But I tend to prefer wine. 😉

    (Also, so glad to see you guest posting on Jon’s blog, Henneke! :D)

  14. Claire Dyard
    Apr 16, 2013 @ 09:48:58

    OK! I’ve been doing it from time to time.

    3 – There are times when I can’t write. I switch off the PC and use… the iPhone. Then, I can write a lot!

    10 – The smallest room of the house! When I’m here, with the iPhone of course, I’m comfortable and no writer’s block!

  15. Roberta Budvietas
    Apr 16, 2013 @ 13:06:43

    One great way that helps me is to talk to my husband about something that I saw in someone else’s blog and suddenly as if by magic, it is a topic for my blog. Now if I could just do that for guest blogging topics I would be really happy. I laughed at some of your suggestions especially the curse like a sailor – today they may no longer be the greatest cursors around.

  16. Mercedes
    Apr 16, 2013 @ 10:51:18

    Thank you Jon for sharing all these ideas.

    I am in the process of writing my first book, and I was haunted by the enormous task. So I was not writing at all.
    I finally got to a point where I felt that my book was aching within me and I needed to let it out! So I am writing one hour a day, come hell or high water.

    Most of the time, I am not “feeling” it in the beginning, but after five minutes of rambling in the keyboard, the message starts to come out.

    The key for me is to never, ever stop typing (not even to re-read something that I liked, and never to correct while I’m doing my first draft).
    I just type along, as crazy, until the book starts showing up.

    Thank you for your awesome resources. I really enjoyed your post on Stephen King’s “On Writing”.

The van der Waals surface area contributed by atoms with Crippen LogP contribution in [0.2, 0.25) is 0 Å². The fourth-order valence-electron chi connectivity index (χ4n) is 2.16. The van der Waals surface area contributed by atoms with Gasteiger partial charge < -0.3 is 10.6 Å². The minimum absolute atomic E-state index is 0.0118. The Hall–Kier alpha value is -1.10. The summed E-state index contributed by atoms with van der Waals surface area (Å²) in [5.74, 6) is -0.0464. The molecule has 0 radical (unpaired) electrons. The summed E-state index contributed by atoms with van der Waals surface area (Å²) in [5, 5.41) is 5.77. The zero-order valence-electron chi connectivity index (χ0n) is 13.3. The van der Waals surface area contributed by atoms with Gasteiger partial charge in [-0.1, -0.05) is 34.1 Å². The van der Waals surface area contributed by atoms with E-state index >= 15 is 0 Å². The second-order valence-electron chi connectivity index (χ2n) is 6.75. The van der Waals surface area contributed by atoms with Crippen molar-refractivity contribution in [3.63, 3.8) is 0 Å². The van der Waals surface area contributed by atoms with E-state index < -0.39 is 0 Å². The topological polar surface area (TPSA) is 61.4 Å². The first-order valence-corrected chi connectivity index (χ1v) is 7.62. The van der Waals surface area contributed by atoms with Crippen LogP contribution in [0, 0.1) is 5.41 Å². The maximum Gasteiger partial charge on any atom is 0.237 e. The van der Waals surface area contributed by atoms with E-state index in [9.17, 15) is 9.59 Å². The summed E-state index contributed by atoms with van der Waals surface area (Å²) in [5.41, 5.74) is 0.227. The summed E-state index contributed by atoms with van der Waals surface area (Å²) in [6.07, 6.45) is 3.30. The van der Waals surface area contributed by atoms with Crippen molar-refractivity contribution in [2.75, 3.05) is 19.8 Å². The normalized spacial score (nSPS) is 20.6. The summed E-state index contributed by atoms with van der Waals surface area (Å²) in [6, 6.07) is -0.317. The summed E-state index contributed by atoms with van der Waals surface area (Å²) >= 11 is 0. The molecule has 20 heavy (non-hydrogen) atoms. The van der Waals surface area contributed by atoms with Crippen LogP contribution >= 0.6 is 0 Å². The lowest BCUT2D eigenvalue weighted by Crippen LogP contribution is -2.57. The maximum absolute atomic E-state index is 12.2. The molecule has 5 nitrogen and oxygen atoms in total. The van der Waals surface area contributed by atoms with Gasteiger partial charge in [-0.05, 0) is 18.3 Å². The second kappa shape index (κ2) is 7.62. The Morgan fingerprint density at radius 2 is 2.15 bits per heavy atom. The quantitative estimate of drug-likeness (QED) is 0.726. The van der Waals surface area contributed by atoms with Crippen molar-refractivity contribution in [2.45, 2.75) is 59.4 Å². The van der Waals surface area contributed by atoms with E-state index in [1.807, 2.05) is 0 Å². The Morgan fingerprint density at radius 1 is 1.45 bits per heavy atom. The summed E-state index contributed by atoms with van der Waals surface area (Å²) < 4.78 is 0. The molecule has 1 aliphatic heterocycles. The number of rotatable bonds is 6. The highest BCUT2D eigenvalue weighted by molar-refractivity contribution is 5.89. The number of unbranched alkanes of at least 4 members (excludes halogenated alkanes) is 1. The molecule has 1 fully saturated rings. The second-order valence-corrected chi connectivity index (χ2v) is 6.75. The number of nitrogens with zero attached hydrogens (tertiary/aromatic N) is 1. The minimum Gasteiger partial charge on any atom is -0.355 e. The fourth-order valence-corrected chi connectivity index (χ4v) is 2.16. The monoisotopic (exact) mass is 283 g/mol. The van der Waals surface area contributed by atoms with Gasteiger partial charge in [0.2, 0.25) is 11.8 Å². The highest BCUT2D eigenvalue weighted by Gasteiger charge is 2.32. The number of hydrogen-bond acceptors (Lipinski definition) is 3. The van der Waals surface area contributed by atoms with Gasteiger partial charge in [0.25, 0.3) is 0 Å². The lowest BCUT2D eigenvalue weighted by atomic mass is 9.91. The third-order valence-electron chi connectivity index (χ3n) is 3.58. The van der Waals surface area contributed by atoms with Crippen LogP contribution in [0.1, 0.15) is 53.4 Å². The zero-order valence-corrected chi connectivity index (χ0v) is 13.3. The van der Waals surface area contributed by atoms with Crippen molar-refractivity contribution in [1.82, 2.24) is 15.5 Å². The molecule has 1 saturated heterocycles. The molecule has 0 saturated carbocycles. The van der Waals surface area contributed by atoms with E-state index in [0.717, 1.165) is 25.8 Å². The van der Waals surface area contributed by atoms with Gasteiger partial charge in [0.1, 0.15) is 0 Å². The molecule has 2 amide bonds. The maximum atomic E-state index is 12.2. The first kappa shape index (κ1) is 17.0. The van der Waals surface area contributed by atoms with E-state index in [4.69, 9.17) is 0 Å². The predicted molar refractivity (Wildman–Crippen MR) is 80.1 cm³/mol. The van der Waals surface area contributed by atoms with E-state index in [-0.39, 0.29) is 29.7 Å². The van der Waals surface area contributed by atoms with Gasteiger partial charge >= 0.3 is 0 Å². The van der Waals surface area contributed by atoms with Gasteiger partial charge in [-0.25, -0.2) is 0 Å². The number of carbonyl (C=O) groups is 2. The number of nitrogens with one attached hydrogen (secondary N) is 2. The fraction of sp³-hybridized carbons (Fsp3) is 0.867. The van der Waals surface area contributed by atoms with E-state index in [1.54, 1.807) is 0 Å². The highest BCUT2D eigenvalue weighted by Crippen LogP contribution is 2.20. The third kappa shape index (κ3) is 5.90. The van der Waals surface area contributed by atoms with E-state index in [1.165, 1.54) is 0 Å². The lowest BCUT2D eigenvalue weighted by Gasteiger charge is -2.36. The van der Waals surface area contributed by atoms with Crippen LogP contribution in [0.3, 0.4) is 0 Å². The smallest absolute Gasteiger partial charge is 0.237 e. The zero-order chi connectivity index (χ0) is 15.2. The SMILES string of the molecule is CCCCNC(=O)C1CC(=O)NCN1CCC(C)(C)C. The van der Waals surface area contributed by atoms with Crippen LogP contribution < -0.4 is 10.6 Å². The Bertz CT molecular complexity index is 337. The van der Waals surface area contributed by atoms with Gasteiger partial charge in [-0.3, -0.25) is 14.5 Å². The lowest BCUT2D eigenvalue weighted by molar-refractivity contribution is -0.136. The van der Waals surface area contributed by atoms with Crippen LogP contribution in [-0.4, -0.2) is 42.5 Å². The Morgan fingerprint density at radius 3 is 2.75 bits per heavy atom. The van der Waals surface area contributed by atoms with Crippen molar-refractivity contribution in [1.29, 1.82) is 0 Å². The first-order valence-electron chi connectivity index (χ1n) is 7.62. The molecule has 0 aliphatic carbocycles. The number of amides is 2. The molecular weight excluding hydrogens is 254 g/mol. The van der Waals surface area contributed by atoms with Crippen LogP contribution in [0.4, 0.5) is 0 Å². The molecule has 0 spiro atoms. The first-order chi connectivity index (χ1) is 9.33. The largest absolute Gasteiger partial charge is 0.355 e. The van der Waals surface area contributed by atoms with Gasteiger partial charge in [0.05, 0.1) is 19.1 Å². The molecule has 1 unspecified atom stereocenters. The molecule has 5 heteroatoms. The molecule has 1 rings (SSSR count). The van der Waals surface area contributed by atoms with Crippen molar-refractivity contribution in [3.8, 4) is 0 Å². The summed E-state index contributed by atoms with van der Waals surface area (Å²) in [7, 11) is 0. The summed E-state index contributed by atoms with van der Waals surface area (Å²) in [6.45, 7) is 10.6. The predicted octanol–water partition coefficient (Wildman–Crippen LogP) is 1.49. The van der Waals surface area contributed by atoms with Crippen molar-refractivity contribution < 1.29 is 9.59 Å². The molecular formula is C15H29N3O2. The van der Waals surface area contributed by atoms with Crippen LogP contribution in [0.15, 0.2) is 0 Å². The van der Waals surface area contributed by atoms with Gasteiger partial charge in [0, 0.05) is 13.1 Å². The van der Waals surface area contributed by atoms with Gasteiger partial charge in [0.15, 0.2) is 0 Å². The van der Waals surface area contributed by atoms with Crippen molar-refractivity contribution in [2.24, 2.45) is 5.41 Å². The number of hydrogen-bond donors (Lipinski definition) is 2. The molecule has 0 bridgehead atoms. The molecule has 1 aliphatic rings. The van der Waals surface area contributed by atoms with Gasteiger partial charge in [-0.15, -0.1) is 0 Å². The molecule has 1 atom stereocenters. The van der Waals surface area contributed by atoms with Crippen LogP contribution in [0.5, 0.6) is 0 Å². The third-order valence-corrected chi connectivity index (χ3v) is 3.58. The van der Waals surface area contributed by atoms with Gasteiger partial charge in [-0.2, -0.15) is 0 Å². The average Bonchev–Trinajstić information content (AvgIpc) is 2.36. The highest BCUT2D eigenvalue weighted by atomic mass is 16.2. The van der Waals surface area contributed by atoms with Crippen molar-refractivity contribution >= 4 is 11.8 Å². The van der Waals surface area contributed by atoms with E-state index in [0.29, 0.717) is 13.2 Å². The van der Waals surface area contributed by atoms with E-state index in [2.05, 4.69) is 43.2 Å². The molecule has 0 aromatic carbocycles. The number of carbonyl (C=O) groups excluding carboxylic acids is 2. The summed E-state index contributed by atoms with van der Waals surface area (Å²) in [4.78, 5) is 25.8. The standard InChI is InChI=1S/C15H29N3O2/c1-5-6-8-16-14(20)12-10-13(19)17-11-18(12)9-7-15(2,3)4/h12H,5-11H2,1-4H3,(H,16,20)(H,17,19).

I read that book lately and it was the best read of the year so far for me.

  17. James G.
    Apr 16, 2013 @ 11:17:21

    I like to stretch or do something physical for a few mins.
    That seems to help me get over the Writer’s block.
    Thanks, Jon

  18. Dave Young
    Apr 16, 2013 @ 11:21:28

    I love these suggestions. Regarding that “inner critic”…sometimes it’s best to tie up and gag the inner critic, just to let the creativity flow out of your right brain. We get great comments about our free topic generation exercise. It uses a sneaky time-based technique to silence the inner critique long enough to allow the creativity to flow. You can get 64 topics onto paper in 37 minutes. No kidding.

  19. Patricia Lotich
    Apr 16, 2013 @ 11:58:58

    I found this on one of those days! Thanks for helping me out of the funk!

  20. Laura Bacci
    Apr 16, 2013 @ 12:42:32

    Hi Henneke,
    Thanks for this post! It’s wacky and fresh and sort of makes you want to work your way down the list to actually start writing again… plus get the chance to do all these crazy things and have fun! Laura

    • Henneke | Enchanting Marketing
      Apr 16, 2013 @ 14:01:08

      Yep, for me making sure I’m having fun is essential. Thanks for your comment, Laura.

      And this was a fun post to write 🙂

  21. Karen Zeigler
    Apr 16, 2013 @ 14:56:50